Well, North Korea has the world’s attention. Exploding a nuclear bomb and launching missile tests will do that. All that’s left now is for the world to respond.

North Korea has long been a foreign policy conundrum, frustrating a long line of U.S. presidents who’ve attempted to stop the so-called hermit nation from threatening its neighbors. North Korea’s leadership has repeatedly placed raw pride over any other consideration, content to let their people suffer rather than enter normal relations with the world. To complicate matters more, both Russia and China have, at various times, backed North Korea, finding such alliances a convenient way to irritate the United States and our allies or, in China’s case, the easiest way to prevent massive numbers of refugees from streaming over their border.

Has this latest outburst from North Korea changed anything? Early indications are that, if nothing else, the world is generally united against Pyongyang.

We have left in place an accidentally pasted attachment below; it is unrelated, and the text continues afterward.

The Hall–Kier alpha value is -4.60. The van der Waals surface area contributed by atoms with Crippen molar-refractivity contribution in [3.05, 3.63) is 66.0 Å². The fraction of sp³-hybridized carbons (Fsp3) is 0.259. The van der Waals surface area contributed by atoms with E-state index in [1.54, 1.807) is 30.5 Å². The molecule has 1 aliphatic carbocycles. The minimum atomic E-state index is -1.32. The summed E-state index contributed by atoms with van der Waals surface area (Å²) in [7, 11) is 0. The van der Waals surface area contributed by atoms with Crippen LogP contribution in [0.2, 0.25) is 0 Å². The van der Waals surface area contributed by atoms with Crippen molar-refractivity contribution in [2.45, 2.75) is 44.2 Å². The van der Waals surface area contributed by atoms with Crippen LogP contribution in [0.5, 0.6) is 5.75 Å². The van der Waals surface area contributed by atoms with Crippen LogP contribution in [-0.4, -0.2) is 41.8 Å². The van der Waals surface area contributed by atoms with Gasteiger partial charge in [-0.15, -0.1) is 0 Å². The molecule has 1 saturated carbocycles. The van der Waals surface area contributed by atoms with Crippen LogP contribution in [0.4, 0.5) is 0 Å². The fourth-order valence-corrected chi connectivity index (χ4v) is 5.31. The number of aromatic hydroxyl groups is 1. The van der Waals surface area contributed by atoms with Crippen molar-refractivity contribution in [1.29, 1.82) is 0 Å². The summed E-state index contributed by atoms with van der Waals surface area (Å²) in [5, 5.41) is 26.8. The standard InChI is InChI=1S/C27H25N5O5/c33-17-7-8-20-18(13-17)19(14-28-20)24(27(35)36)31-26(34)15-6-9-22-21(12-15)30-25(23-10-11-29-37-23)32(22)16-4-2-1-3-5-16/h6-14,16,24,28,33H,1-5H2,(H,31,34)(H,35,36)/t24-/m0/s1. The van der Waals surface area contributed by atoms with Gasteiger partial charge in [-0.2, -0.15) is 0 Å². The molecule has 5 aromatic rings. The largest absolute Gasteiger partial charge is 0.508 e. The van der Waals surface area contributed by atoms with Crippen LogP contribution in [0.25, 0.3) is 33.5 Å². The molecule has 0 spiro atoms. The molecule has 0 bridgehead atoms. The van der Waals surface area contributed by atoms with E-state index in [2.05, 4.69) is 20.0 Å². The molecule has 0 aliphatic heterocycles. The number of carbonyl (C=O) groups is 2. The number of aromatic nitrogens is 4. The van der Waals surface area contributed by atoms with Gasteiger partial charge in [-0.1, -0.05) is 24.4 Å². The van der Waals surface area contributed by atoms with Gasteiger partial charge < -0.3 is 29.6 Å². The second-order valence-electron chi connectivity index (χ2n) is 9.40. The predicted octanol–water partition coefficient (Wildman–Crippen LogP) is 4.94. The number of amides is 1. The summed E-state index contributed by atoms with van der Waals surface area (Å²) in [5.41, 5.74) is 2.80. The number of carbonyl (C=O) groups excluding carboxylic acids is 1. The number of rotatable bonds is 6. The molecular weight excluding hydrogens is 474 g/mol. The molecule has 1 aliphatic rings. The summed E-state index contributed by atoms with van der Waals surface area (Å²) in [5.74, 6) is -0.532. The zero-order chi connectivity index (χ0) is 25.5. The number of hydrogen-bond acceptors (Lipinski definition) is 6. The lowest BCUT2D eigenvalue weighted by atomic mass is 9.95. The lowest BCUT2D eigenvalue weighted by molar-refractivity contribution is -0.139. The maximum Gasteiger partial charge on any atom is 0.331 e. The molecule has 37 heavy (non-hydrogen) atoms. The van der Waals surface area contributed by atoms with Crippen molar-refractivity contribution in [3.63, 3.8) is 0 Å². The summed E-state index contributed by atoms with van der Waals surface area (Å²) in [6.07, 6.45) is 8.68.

Russia, which called the test a “serious blow” to the effort to stop the spread of nuclear weapons, suspended a Russia-North Korean intergovernmental trade and economic commission, apparently in response to the nuclear test. The slap on the wrist was a telling indication that Moscow, once a key backer of North Korea, was unhappy with Pyongyang.

And China, which has been the closest thing North Korea has to a friend, is reacting by holding high-level meetings with South Korea to discuss ways to respond.

At this point, I doubt China will want to do anything which might create the feared refugee crisis. And outside of military action – which really isn’t on the table for a large number of reasons – nothing will change in North Korea without Chinese intervention. That leaves President Obama in an unenviable position. He has to take a tough stand but knows he’s no more likely to directly affect North Korea than were his predecessors. As such, his best bet is to work behind the scenes with Chinese and Russian officials (because it’s always prudent to include the Russians in these matters) to develop a coordinated and meaningful response.

Unfortunately, that’s not the kind of resolute response presidents (and the American people) prefer. But I’m not exactly sure what other options we have.

Politics North Korea Has Our Attention. Now What?